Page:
School of Medicine, University of Dundee
Miss Elizabeth Thomson
Senior Project Manager
Robertson Centre for Biostatistics
Robertson Centre for Biostatistics
Robertson Centre for Biostatistics
Population Health Facility, University of Glasgow
Project Management Group (PMG)
Professor Colin Greaves – Professor of Psychology Applied to Health President of the UK Society for Behavioural Medicine School of Sport, Exercise & Rehabilitation Sciences, University of Birmingham
Dr Hayes Dalal – Associate Professor, University of Exeter
Professor John Cleland – Director of the Robertson Centre for Biostatistics and Glasgow Clinical Trials Unit (School of Health and Wellbeing), University of Glasgow
Professor Alex McConnachie – Professor of Clinical Trial Biostatistics (Robertson Centre for Biostatistics), University of Glasgow
Professor Emma McIntosh – Professor of Health Economics (Health Economics & Health Technology Assessment), University of Glasgow
Dr Tracy Ibbotson – SPCRN Research Co-ordinator (General Practice & Primary Care), University of Glasgow
Professor Kate Jolly – Professor of Public Health, Applied Health Research, University of Birmingham
Professor Christi Deaton – Professor of Nursing, University of Cambridge School of Clinical Medicine
Professor Mark Petrie – Professor of Cardiology (Institute of Cardiovascular and Medical Sciences), University of Glasgow
Melvin Hillsdon – Associate Professor (Exercise and Health Behaviour), University of Exeter
Professor Patrick Doherty – Professor of Cardiovascular Health and Head of Department, University of York
Dr Julia Frost – Senior Lecturer in Health Services Research (Third Gap Group), University of Exeter
Iain Squire – Professor of Cardiovascular Medicine and University of Leicester & Honorary Consultant Physician (University Hospitals of Leicester), University of Leicester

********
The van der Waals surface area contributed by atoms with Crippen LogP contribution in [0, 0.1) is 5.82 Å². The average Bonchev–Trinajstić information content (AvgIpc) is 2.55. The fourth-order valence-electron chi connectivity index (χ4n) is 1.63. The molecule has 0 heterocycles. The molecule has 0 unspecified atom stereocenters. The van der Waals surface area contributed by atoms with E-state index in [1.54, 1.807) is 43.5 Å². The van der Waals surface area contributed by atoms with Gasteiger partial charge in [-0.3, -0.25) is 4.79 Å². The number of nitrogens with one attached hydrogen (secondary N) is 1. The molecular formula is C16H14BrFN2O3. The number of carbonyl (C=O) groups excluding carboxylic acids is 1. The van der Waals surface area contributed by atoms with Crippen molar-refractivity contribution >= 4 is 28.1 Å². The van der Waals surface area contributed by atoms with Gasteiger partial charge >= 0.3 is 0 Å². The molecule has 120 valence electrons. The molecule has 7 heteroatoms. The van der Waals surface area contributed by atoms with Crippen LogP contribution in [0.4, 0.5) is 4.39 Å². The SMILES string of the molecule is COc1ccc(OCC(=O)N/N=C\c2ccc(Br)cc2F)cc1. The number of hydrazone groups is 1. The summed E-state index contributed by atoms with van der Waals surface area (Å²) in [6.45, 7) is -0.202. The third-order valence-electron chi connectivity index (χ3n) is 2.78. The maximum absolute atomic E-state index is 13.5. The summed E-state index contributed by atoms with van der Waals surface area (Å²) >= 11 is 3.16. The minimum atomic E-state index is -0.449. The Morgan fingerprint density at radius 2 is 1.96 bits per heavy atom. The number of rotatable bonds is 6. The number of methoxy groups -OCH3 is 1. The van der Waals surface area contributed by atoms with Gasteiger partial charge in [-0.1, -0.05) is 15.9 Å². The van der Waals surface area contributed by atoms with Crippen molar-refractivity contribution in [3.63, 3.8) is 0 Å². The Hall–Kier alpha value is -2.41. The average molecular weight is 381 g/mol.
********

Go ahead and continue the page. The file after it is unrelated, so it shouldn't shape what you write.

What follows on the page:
Valerie Smith – Professor in Midwifery, School of Nursing & Midwifery, Trinity College Dublin
Aynsley Cowie – Consultant physiotherapist in cardiology, BACPR's British Heart Foundation Clinical Research Collaborative research group lead & BACPR Education Lead, NHS Ayrshire & Arran
Claire West – Royal Devon and Exeter NHS Foundation Trust
Louise Taylor – Heart Manual Lead, NHS Lothian
Dr Maureen Travers – Academic Research Co-ordinator, NHS Greater Glasgow and Clyde
Pamela Sandu – Sponsor Research Co-ordinator, NHS Greater Glasgow and Clyde
Nick Hartfield Evans – CEO of Pumping Marvellous Foundation, Pumping Marvellous Foundation
1 Tayside Health Board
2 NHS Ayrshire and Arran
3 NHS Greater Glasgow & Clyde
4 Guy's and St Thomas' NHS Foundation Trust
5 King's College Hospital NHS Foundation Trust
6 County Durham and Darlington NHS Foundation Trust
7 Liverpool University Hospitals NHS Foundation Trust
8 Manchester University NHS Foundation Trust
9 North Tees and Hartlepool Hospitals NHS Foundation Trust
10 West Suffolk NHS Foundation Trust
11 Buckinghamshire Healthcare NHS Trust
12 The Dudley Group NHS Foundation Trust
14 Oxford University Hospitals NHS Foundation Trust
15 Royal Devon and Exeter NHS Foundation Trust
16 York and Scarborough Teaching Hospitals NHS Foundation Trust
17 Wirral Community Health and Care NHS Foundation Trust
18 Leicestershire Partnership NHS Trust
19 Aneurin Bevan University Health Board
20 Cambridge University Hospitals NHS Foundation Trust
21 Royal Free London Hospitals NHS Foundation Trust
Tayside Health Board
Dr Ify Mordi
NHS Ayrshire and Arran
Dr Victor Chong
NHS Greater Glasgow & Clyde
Dr Karen Hogg
Guy's and St Thomas' NHS Foundation Trust